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What are your rights when a commercial tenant goes bust?

In challenging economic conditions, commercial property landlords must be prepared for tenants to hit financial difficulties and for some to go out of business.  If your tenant becomes insolvent, there are legal restrictions on the kind of action you can take which will be different depending on the type of insolvency process your tenant is in.  An expert lawyer can guide you through this complex area, allowing you to focus on getting your income stream back on track.

If your tenant has gone bust, your top priority is to get the property back and secure a new tenant as soon as possible. Unfortunately, it is not as simple as just going in to clear out the unit and change the locks.

First step – contact your solicitor

You should contact your solicitor as soon as you become aware that your tenant is in any sort of financial difficulty.  This is because some insolvency processes make it more difficult or even impossible for you to forfeit the lease and get back in control of the property.  Acting quickly may allow you to avoid those obstacles.  Your solicitor will be able to assess what is likely to happen with your tenant and explain your options.

Types of insolvency process

An insolvency process will involve a formal procedure set down by law, overseen by a professional insolvency practitioner.  The specific type of insolvency process (and the name given to the insolvency practitioner) will depend on whether your tenant is an individual or a company, and the tenant’s long term economic prospects.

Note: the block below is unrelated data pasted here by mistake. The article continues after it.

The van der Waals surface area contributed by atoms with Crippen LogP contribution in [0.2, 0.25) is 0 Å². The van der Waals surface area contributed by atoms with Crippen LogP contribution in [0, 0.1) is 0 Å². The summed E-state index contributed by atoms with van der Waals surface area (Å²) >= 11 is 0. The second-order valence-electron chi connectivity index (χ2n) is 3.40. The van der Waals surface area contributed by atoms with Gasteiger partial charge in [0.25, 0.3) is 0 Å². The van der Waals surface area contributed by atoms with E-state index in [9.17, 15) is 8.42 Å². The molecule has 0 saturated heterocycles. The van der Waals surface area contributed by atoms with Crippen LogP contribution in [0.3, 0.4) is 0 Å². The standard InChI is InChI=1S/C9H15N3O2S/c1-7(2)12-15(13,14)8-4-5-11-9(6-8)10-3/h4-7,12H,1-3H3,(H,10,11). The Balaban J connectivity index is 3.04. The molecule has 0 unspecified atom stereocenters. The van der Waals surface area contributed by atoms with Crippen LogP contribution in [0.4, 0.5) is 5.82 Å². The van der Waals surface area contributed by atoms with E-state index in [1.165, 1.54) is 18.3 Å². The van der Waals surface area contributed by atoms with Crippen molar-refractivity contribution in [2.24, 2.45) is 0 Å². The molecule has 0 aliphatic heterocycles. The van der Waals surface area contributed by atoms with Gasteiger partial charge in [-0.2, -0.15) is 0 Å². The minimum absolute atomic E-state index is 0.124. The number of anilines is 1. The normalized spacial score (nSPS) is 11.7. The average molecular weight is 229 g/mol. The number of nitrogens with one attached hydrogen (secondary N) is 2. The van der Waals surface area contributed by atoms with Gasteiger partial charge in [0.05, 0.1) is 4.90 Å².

For individuals, the options are bankruptcy or an individual voluntary arrangement (IVA), which aims to avoid bankruptcy by reaching a settlement with all the individual’s creditors.

For companies, insolvency processes fall into two main categories. Company voluntary arrangements (CVAs), restructuring, and administration, which aim to rescue the company and preserve it in some form.  In contrast, winding up and liquidation will end in the company being dissolved, with assets used to pay off creditors to the extent possible.  Receivership falls between the two, because the aim is simply to realise security which has been given for a loan or debt to settle that specific liability.

Your solicitor will need to understand as soon as possible which process you are looking at, because it will make a difference to the tactics you adopt in dealing with your tenant and getting the property back for you to relet.

Getting the property back

Before you can relet the property, the existing lease will have to be terminated.  There are three ways this can happen where the tenant is insolvent.

  • Forfeiture – you may be able to forfeit the lease. Forfeiture is sometimes done by court process and sometimes by re-entering the property – that is, going in and changing the locks.  Whichever route you take, the tenant usually has a right to apply for the forfeiture to be set aside (known as relief), which means there is a period of uncertainty before you can relet.  The other issue where the tenant is insolvent is that you may need permission from the court if your tenant is in a process aimed at a rescue.  Applying for permission will take time and if it is refused, you will not be able to take action to forfeit.